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Subject: Boat use, Map overhaul, game speed up ideas rss

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Cory Williamson
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It's funny that there is user design activity here on the geek to speed up this fantastic game. Our game group wanted to make it go faster as well.

We also thought that the operations phase was tedious and could be helped along to run more smoothly.

First:
MWChapel really hit on something by off loading the city chit counting onto a separate portion of the map. However I don't want to make a new map, even though it can be hard to read. And I also feel that it's rather nice looking. So, I think individual, titled city tiles would be a nice compromise. That way you could just bring out the ones you need, and they can be placed next to the actual map city for easy reference.

Second:
Although 'hull' counting can be hard to remember, we didn't think that was the major bottle neck. We felt that the operations phase of shipped goods counting, counting, and recounting was the dragging issue. Especially when someone screwed up and needed to take back the move.

What we thought would be neat is a simple, easy to read cost to deliver a good. Unfortunately, that would be rather hard to come by because of the myriad of shipping options.

So I propose this.


It would replace the wooden boat markers and offer unique colors for complete shipping companies. It's little board that shows the number of of cities that can be reached by that company starting with that boat. So, in the example above, 3 cities are available with that boat. 1 city is available in the next region of that shipping company, and 5 are reachable two regions away. The top example shows that it could just be a simple place to write down the number with a erasable pen. The lower one shows how it might be accomplished with little 5mm or 9mm dice. To keep it tidy there could be a little slot cut in the board to hold the dice. Or you could use numbered chits... anyway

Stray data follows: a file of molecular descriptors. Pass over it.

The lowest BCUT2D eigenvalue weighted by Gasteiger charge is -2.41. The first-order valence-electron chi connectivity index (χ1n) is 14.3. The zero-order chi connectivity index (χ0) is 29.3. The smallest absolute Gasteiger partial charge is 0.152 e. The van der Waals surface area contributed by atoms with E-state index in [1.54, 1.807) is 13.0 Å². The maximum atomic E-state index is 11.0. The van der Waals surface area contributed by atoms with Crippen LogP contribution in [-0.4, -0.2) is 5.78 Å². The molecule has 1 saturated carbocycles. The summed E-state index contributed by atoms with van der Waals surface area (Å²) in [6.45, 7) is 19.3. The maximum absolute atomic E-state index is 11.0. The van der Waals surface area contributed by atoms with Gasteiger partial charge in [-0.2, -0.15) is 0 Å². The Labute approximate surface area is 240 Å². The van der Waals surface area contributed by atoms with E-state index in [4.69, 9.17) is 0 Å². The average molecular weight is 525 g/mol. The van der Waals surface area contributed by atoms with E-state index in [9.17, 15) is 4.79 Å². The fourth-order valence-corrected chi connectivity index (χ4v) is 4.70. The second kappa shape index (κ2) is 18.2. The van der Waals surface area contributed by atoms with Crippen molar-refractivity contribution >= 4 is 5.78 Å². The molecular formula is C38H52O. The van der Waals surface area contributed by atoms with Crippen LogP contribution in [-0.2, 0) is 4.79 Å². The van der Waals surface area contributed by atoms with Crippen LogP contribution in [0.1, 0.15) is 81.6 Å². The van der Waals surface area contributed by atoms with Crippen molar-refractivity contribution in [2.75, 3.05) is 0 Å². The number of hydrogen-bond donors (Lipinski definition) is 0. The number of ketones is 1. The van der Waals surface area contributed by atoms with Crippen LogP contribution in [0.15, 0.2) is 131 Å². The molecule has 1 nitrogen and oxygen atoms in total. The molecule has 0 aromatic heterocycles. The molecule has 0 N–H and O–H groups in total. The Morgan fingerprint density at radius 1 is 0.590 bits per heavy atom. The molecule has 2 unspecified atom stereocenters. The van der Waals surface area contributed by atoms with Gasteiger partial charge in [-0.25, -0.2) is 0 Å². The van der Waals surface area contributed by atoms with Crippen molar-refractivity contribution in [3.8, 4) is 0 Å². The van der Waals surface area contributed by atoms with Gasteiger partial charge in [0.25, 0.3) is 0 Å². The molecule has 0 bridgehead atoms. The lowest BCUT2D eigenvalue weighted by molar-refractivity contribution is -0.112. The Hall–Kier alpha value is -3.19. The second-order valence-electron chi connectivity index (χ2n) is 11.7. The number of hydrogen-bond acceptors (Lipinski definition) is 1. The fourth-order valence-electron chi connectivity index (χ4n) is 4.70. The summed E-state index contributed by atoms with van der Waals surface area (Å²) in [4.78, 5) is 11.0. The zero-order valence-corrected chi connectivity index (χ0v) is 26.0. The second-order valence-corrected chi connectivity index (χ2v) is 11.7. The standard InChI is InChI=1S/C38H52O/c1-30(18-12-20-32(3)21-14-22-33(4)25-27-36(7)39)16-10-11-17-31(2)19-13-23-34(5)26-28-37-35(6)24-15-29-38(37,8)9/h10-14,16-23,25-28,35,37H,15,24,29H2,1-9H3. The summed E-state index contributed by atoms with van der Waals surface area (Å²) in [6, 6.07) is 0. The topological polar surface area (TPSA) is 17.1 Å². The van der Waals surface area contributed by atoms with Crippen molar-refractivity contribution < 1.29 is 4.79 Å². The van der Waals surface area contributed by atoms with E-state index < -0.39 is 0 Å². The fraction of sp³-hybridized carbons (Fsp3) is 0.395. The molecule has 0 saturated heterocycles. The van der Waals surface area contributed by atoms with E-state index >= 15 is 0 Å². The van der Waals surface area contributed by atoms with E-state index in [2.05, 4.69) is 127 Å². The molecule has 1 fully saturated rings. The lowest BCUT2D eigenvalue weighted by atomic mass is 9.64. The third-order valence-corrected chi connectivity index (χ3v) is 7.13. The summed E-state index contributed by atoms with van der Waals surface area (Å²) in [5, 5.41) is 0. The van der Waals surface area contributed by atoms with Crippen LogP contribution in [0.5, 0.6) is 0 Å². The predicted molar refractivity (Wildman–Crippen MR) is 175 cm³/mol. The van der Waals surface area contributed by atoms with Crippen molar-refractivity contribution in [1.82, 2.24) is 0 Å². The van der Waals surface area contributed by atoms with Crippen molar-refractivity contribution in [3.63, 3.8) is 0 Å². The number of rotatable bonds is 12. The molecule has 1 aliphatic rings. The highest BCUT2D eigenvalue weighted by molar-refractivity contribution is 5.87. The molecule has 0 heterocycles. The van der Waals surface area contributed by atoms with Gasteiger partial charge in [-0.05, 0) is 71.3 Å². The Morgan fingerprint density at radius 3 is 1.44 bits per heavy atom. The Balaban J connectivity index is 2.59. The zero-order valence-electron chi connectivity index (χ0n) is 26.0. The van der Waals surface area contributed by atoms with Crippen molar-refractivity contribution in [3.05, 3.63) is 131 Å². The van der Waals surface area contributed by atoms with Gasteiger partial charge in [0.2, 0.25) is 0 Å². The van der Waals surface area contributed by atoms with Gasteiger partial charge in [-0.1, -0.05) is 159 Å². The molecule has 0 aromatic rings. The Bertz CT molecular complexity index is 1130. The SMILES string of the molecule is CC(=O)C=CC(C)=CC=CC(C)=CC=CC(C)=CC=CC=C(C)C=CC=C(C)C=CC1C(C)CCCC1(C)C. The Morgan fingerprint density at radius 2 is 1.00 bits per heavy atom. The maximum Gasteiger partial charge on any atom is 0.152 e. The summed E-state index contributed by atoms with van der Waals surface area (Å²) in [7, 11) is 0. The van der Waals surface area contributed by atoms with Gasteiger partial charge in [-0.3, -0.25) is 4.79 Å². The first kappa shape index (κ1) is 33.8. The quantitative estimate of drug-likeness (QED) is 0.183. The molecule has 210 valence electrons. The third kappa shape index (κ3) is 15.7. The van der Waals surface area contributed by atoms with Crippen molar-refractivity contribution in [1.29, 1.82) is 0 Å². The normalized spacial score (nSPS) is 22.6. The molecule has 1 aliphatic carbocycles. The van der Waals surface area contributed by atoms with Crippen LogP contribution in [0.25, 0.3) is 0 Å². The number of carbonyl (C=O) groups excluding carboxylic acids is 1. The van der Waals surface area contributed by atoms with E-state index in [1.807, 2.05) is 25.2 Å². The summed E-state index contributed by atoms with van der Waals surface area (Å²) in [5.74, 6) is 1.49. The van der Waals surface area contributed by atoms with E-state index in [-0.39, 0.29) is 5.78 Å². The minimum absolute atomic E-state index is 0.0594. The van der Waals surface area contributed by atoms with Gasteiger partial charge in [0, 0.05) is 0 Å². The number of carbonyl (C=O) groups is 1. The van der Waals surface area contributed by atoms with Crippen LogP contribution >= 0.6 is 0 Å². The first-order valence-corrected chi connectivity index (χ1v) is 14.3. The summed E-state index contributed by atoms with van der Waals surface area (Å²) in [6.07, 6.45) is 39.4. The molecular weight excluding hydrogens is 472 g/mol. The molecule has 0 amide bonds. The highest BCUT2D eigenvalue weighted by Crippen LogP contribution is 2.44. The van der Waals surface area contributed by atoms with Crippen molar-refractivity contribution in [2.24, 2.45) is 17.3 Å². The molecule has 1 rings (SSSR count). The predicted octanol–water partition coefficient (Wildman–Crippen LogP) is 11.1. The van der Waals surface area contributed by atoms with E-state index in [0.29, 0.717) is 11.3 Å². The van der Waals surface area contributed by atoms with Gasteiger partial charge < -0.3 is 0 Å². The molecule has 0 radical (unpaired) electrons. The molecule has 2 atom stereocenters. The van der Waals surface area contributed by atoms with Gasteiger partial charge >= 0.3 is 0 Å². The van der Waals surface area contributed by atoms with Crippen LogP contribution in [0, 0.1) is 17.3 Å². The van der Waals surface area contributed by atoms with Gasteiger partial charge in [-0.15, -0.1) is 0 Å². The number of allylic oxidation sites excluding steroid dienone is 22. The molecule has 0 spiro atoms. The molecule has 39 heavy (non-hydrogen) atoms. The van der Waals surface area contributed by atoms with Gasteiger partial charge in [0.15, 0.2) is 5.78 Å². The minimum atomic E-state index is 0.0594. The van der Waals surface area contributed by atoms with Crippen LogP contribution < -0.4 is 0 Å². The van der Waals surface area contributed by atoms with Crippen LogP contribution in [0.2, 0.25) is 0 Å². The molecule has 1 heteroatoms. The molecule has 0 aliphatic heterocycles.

The idea is to quicky give you an estimate of a players shipping range and how much much it might cost. If so desired, a 'hull' clock could be integrated on the left side.

Granted, it doesn't cover all the bases, for instance it does not differentiate between city size or more than 6 cites or lines longer than 5... (You could swap the number of cities with the actual number of goods slots. i.e. let's say the city in the second region was a size three city so the number shown would be a three instead of a 1.) but i think it might help.

Questions? Comments?
 
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Darrell Hanning
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Cory, I had come to the same conclusion as you, about the cities. So, while I was also making a map, I had decided to make the city displays individual tiles, which can then be placed only as needed, and on the edge of the board closest to the actual city.

Your idea of listing cities reachable is helpful, but I'm going to see through on incorporating counting boxes in each sea area, to indicate how much hull capacity is remaining, instead. I think it's easy enough to determine what cities are reachable, just by looking, and so maintaining something for that shouldn't, IMO, save any time. I'm more concerned with the time-consuming arrangement for payment of transportation, and accounting for hull capacity already used.
 
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Cory Williamson
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Quote:
I'm more concerned with the time-consuming arrangement for payment of transportation, and accounting for hull capacity already used.